Children authoring their own ‘not for townies’ book series | #schoolshooting

Hunting, farming and dyslexia have combined in a true family collaboration for ex-Stags flanker Tim Boys.  Mary-Jo Tohill reports.

A few years ago, a yearning for a bit of land led former Southland Stags player Tim Boys to buy a small farm in the Progress Valley, near Niagara in the south Catlins.

When the father of four stopped playing rugby about five years ago, he began working on oyster boats at Bluff for four months of the year, travelling from the family’s Winton home. Six months ago, he started a job with Advanced Agriculture delivering seeds and chemicals.

“I always wanted a farm. I grew up on 10,000 acres [3937ha] in the Haka[taramea Valley], near Kurow. This is 100 acres and I bought it two years ago, and it hasn’t had much love. It was important to me that my children have land to grow up in, and that we get out of the hustle and bustle. Its proximity to Curio [Bay] is a real bonus.”

About then, he and his two eldest children, Benson, and Lucia started to write books for their ‘‘Not For Townies’’ series about what kids like them get up to unleashed in the countryside.

The series began with Lucia’s account of deer hunting with her dad in Lucia the Hunter and carried on into the next book with Benson the Possum Trapper.

“One of the reasons we did it was because we couldn’t find books that we wanted to read,” Mr Boys said.

The books contain vivid descriptions of what they felt and experienced. An excerpt from Benson’s book reads:

“That night I couldn’t sleep and I kept wondering if we had trapped a possum. In my dreams I thought I had. It was an early start the next morning and we were back off on the long drive to Tui. I was freezing as Jack Frost but I couldn’t wait to see if we had got one.”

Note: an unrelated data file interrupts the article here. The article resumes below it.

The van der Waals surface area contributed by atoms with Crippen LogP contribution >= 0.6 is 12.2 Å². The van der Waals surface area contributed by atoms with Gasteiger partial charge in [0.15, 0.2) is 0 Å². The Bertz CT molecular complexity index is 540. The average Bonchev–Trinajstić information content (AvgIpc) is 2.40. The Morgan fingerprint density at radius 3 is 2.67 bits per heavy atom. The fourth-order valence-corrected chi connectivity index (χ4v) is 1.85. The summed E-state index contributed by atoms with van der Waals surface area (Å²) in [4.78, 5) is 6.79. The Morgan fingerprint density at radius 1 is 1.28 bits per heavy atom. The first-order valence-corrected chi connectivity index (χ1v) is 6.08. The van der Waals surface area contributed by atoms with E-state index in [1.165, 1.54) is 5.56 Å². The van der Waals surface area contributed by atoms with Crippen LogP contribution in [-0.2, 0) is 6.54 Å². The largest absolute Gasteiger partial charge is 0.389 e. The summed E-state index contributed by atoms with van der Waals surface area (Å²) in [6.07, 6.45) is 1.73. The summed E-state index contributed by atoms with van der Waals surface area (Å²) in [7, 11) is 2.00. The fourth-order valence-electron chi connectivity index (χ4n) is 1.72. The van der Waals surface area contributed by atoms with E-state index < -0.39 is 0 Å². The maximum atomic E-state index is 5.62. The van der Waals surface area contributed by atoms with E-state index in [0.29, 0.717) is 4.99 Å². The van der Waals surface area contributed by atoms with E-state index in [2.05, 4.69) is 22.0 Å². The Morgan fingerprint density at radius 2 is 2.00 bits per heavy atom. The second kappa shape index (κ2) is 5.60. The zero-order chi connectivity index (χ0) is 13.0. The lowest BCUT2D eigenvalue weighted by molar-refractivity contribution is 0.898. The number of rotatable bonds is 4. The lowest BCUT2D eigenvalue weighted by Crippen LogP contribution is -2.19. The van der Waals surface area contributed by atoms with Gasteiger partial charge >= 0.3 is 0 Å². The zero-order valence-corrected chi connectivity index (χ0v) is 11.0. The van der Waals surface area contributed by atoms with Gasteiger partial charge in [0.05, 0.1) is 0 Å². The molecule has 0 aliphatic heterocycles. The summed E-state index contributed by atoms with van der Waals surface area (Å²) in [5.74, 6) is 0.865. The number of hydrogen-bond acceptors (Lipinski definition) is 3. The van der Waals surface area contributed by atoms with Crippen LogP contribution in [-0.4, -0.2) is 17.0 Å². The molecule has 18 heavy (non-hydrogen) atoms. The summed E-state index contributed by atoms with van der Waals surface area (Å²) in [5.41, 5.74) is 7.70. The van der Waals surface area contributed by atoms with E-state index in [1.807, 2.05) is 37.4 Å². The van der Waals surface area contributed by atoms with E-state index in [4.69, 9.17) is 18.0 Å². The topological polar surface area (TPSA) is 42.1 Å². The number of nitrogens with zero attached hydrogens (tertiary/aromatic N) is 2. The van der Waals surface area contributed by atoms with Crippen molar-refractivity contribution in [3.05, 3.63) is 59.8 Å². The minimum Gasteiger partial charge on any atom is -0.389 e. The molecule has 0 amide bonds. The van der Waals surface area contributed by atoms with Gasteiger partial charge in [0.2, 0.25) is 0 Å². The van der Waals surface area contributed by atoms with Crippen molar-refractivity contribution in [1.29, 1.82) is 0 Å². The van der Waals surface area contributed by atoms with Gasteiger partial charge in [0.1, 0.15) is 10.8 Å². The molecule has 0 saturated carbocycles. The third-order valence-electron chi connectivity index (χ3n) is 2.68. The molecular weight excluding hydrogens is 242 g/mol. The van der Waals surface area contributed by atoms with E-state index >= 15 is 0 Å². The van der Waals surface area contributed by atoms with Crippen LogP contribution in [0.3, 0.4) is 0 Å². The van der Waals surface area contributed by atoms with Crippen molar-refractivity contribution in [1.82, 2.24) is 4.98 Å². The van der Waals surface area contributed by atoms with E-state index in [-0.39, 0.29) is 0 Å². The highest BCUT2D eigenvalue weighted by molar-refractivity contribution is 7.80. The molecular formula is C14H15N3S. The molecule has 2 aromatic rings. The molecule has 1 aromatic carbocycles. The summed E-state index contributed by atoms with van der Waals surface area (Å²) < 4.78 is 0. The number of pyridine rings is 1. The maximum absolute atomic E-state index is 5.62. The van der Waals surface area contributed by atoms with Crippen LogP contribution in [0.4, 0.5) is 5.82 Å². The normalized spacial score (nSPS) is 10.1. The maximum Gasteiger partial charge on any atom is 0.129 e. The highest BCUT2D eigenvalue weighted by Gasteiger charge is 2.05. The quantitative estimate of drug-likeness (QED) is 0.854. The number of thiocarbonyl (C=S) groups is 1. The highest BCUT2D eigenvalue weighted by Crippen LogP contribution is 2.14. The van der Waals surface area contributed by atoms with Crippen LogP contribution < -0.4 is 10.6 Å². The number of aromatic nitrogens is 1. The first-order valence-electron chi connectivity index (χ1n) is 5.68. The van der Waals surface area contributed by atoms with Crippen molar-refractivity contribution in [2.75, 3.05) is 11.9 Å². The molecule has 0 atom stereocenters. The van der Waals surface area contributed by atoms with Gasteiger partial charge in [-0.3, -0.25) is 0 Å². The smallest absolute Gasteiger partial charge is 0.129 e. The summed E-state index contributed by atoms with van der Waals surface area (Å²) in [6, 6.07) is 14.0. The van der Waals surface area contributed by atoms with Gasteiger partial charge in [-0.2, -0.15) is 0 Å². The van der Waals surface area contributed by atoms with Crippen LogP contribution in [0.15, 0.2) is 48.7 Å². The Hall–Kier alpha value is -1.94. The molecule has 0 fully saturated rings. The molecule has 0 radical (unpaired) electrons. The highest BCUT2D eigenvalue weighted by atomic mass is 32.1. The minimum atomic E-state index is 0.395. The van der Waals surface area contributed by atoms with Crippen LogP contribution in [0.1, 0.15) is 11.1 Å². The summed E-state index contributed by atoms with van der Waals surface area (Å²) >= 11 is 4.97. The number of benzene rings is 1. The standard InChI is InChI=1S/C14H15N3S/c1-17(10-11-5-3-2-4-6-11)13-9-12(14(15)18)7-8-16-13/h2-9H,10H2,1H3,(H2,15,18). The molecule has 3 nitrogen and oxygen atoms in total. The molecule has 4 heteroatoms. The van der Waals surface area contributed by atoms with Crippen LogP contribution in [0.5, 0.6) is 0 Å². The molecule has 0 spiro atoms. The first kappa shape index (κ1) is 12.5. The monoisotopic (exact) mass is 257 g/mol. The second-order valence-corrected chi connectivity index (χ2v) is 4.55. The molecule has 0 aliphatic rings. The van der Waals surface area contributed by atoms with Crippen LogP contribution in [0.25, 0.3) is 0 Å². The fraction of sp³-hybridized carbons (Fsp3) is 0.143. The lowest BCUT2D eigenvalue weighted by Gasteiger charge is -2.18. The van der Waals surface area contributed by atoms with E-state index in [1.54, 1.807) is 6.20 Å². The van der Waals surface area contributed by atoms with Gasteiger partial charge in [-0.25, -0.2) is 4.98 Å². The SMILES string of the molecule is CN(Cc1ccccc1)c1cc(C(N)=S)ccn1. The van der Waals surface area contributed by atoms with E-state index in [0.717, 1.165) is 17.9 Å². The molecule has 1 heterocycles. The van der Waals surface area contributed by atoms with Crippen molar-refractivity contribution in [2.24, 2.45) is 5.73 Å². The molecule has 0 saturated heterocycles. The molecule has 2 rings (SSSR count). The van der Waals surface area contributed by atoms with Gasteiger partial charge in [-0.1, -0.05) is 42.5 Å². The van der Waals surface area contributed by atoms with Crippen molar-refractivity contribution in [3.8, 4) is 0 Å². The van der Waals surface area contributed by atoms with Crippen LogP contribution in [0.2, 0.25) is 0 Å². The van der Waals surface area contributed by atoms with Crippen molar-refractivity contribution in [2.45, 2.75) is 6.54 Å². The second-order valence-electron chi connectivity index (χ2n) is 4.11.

Benson, who was the Otago Southland under-13 road cycling and time trial champion this year, is working on the next book, about duck-shooting. It was inspired by building the duck pond last year .

“I saw a pair of paries [paradise ducks] come in,” Benson recalled. “I shot the first duck first go. It took Dad two shots to get the second one. It was really exciting. I couldn’t believe I’d shot my first duck.”

This year, they spent the weekend before duck-shooting season opened cutting broom for their new mai mai on the now well-established pond and were hoping for some good sport.

“It’s not really about the number. It’s more about the process. He was learning new techniques. Shooting into the air is a lot different than shooting, say, a deer on the ground,” Mr Boys said.

The writing will continue along with his hunting prowess.

“I let him write it himself. He’s always changing what he’s written, so it could take a while before this book comes out,” he laughed, describing the revision.

There was an added challenge; like his father, Benson is dyslexic.

“I always struggled to read and write. I went to a small school in the Haka’, and I never want my kids to go through what I did,” Mr Boys said.

“But I had my rugby, and it took me places. I was lucky, but I’ll do everything I can to help him. The main thing is that there’s good learnings out of it.”

Both his children, who go to Limehills School, near Winton, have learned what it costs to produce a book, how to market it and save proceeds.

The children’s mother, Kara Boys, a teacher, has been a huge help in putting together the books, which have been illustrated by a former pupil, Emily Cathcart.

“I like talking to the public about it. I like telling people what we get up to, and that we like hunting and the outdoors,” Lucia said.

Next, she would like to write about hunting wallabies with her father, whose parents still live in the Kurow area.

In the meantime, the family would like to spend more time at their farm and with their small beef herd.

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